November 2, 1951. Rehearing Denied December 21, 1951.
Appeal from the Jefferson Circuit Court, Chancery Branch, First Division, Lawrence F. Speckman, J.
Tilford Wetherby, Marvin J. Fisher, all of Louisville, for appellant.
Lawrence G. Duncan, Cyril C. Sehlinger, Louisville, for appellees.
The Kentucky Board of Veterinary Examiners brought an action against Ernest Beauchamp, alleging that he was practicing veterinary medicine without a license, and seeking to enjoin him from continuing to practice or hold himself out as a veterinarian. Beauchamp filed an answer and counterclaim. In his answer he admitted that he was practicing without a license, but in his counterclaim he alleged that he had practiced for more than one year prior to March 24, 1916, and had duly made application for a license prior to June 30, 1948, and therefore was entitled to a license by virtue of KRS 321.210(2). He prayed that the board be directed to issue him a license.
A demurrer to the answer and counterclaim was overruled, and proof was taken on the issues raised by the counterclaim.
The trial court held that the proof was not sufficient to establish that Beauchamp had practiced as a veterinarian for more than one year prior to March 24, 1916, and not sufficient to establish that he had complied with KRS 321.210(2). Judgment was entered enjoining Beauchamp from practicing, and he appeals.
The only question before us is whether the findings of fact by the chancellor, upon the evidence produced, were correct.
With respect to the question of whether Beauchamp had practiced as a veterinarian for a period of one year prior to March 24, 1916, Beauchamp testified that in 1913 he was employed by the Harthill brothers, who were well known veterinarians of Louisville. When he was first employed his services were in the nature of those of a handyman or a hostler, but he was gradually given more responsibility and by 1915 he was treating dogs and horses under the supervision of the Harthill brothers, performing such services as dressing wounds, assisting in operations, administering medicine, and applying bandages. The reasonable purport of Beauchamp's testimony is that he commenced work for the Harthill brothers in the capacity of an apprentice veterinarian, and by 1915 he was performing services as a veterinarian in the employ of Harthill brothers.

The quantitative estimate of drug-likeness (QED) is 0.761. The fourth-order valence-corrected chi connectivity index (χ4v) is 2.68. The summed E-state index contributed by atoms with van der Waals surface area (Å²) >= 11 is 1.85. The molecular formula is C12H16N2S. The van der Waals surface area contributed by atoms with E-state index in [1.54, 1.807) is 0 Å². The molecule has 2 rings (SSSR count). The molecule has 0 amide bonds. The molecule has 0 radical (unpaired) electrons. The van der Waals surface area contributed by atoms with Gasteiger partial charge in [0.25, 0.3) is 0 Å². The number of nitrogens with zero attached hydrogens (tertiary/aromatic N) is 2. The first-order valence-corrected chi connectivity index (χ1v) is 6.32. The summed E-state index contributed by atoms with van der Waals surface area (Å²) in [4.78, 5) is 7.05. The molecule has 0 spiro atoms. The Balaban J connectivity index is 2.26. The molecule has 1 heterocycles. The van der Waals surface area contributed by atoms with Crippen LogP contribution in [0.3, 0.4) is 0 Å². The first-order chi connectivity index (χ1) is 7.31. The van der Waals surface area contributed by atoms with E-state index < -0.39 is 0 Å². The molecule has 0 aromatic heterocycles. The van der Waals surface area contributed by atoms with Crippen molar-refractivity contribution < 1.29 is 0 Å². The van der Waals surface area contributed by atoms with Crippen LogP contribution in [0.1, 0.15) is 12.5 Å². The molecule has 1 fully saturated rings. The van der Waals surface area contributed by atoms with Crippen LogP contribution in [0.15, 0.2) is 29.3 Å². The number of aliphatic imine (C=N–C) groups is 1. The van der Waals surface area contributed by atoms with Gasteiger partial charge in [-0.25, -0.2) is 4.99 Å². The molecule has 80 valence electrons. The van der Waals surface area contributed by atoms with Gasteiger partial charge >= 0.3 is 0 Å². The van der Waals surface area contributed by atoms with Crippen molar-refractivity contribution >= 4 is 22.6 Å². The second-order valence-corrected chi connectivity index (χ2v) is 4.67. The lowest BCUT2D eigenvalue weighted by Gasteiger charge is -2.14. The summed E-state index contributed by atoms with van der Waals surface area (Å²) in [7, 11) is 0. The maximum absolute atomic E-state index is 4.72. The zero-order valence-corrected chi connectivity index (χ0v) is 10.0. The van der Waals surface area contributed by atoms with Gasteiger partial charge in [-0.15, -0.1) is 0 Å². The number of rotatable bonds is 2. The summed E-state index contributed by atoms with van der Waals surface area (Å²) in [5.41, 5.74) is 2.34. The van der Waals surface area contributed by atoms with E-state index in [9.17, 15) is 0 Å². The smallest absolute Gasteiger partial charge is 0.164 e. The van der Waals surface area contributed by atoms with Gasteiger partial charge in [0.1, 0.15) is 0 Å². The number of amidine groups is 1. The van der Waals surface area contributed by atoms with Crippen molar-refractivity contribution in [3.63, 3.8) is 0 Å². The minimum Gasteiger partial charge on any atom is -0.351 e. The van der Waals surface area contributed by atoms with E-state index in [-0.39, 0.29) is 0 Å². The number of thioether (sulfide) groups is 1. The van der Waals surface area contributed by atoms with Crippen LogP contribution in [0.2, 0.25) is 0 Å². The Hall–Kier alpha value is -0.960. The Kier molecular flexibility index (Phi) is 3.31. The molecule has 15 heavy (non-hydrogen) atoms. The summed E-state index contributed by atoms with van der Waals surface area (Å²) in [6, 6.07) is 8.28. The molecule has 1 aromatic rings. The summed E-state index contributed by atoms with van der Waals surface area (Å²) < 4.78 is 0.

Dr. William H. Jackson, a medical doctor, testified that in 1913 his dog was treated for fits by Beauchamp and that beginning in 1913, and for many years thereafter, Beauchamp had treated and looked after all the animals in the neighborhood of his home. Dr. Jackson said that in his opinion as a physician Beauchamp was competent and qualified to do veterinary work, his opinion being based on the results achieved. He testified positively of other persons taking their dogs to Beauchamp for treatment, as early as 1913.
Fred C. Rudtloff testified that in 1913 he took a dog to Beauchamp for treatment for spasms, and that Beauchamp succeeded in curing the dog. He said that to his knowledge Beauchamp was treating other dogs and animals at that time.
Clarke Otte, a well known attorney in Louisville, testified that he became acquainted with Beauchamp in 1914 or 1915, and that he had occasion to observe Beauchamp's work while in the employ of the Harthill brothers. Otte said that Beauchamp "did the work of a veterinary surgeon." It appears that Otte was a dog fancier and on several occasions Beauchamp treated dogs owned by Otte.
There was testimony by a number of witnesses concerning Beauchamp's activities as a veterinarian during the years subsequent to 1916, and his competency as a practitioner. This evidence is corroborative of the other testimony regarding his activities and practices prior to 1916.
Dr. Loyd Kearns, testifying for the Board of Veterinary Examiners, said that he came to Louisville in 1919 and was not acquainted with Beauchamp prior to that time, but that he visited the veterinary hospital operated by the Harthill brothers "a couple of times" in 1920, and on those occasions he did not observe Beauchamp performing any veterinary services. Dr. Kearns further testified that he and Beauchamp were both employed by Drs. Miller and Colldemeier during a period of two or three years subsequent to 1920, and during that time Beauchamp performed only the services of a kennel man and did not diagnose or treat any animals.